This war is not without violence. We saw it on Jan. 6, 2021. And we’ve always seen it, under the guise of Christianity and caring for the country and our children. These folk know no boundaries.

Eric Rudolph bombed the Atlanta Olympics, a queer nightclub, and abortion clinics. He did this as an antiabortion extremist. Other antiabortion radicals have killed clinicians and doctors who perform abortions.

That brutal tradition is now working its way into our policies. SCOTUS emboldens the criminalization of abortion and the punishment of those who provide and receive one. There is an “unbroken tradition of prohibiting abortion on pain of criminal punishment persisted from the earliest days of the common law until 1973,” SCOTUS writes in the overturning of Roe.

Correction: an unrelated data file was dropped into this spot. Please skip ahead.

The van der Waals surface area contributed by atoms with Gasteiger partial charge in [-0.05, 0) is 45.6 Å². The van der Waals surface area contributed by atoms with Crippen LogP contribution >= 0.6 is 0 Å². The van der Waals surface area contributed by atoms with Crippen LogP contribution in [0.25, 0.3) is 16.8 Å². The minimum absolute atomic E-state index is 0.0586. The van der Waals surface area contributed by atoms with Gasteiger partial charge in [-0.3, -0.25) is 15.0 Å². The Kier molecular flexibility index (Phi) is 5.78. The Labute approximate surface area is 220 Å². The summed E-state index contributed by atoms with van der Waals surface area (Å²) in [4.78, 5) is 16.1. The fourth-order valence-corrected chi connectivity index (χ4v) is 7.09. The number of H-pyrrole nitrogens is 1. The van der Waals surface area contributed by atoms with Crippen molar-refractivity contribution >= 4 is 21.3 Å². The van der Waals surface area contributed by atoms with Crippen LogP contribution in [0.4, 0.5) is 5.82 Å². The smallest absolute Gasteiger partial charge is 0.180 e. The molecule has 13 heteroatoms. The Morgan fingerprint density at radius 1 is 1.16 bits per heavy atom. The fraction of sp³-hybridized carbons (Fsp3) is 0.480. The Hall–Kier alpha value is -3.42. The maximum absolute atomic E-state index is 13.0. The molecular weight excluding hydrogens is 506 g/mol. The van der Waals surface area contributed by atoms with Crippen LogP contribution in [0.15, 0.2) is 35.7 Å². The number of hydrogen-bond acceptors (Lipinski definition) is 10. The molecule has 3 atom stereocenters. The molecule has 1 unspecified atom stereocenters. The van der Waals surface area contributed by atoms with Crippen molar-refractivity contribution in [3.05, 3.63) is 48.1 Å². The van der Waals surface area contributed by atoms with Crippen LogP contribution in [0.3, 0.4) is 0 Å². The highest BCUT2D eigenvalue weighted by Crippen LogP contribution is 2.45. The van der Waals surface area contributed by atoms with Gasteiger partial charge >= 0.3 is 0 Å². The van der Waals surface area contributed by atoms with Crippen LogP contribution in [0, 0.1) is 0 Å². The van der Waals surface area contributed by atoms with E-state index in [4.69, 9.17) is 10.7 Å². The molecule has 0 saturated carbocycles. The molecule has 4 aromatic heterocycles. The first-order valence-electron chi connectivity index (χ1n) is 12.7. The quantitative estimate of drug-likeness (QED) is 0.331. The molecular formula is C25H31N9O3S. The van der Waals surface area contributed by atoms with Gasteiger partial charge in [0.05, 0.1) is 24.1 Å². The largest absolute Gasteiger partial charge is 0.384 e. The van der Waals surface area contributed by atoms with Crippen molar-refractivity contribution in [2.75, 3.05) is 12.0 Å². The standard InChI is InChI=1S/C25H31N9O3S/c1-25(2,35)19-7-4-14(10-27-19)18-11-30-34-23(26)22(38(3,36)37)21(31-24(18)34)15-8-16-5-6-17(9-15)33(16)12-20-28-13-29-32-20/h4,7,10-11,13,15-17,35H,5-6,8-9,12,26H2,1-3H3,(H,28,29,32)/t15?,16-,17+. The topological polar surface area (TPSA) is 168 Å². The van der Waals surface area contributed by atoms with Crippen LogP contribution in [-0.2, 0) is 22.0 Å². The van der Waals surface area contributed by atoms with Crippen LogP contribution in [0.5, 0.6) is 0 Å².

Texas was on it before the overturning of Roe. The state incentivizes residents to sue anyone they believe to be complicit in abortion, complete with a $10,000 award if they win in court. With this SCOTUS ruling, more zealotry will rise.

“The anti-choice movement has been highly violent,” Grundy says. “They are not interested in civil rights or ideological consistency. If women cannot make choices about their lives, the people in control can maintain an oligarchy.”


There is nothing metaphorical about this war. The time to fight is now.

We are in a violent conflict between those who understand freedom as something to cultivate and protect and those who are obsessed with power, who worship guns as their god, and acknowledge zero boundaries between church and state.

Sitting this war out is not an option.

Give birth to a democracy and fight for freedom. Or die of forced labor and oppression.


Jeneé Osterheldt can be reached at Follow her @sincerelyjenee and on Instagram @abeautifulresistance.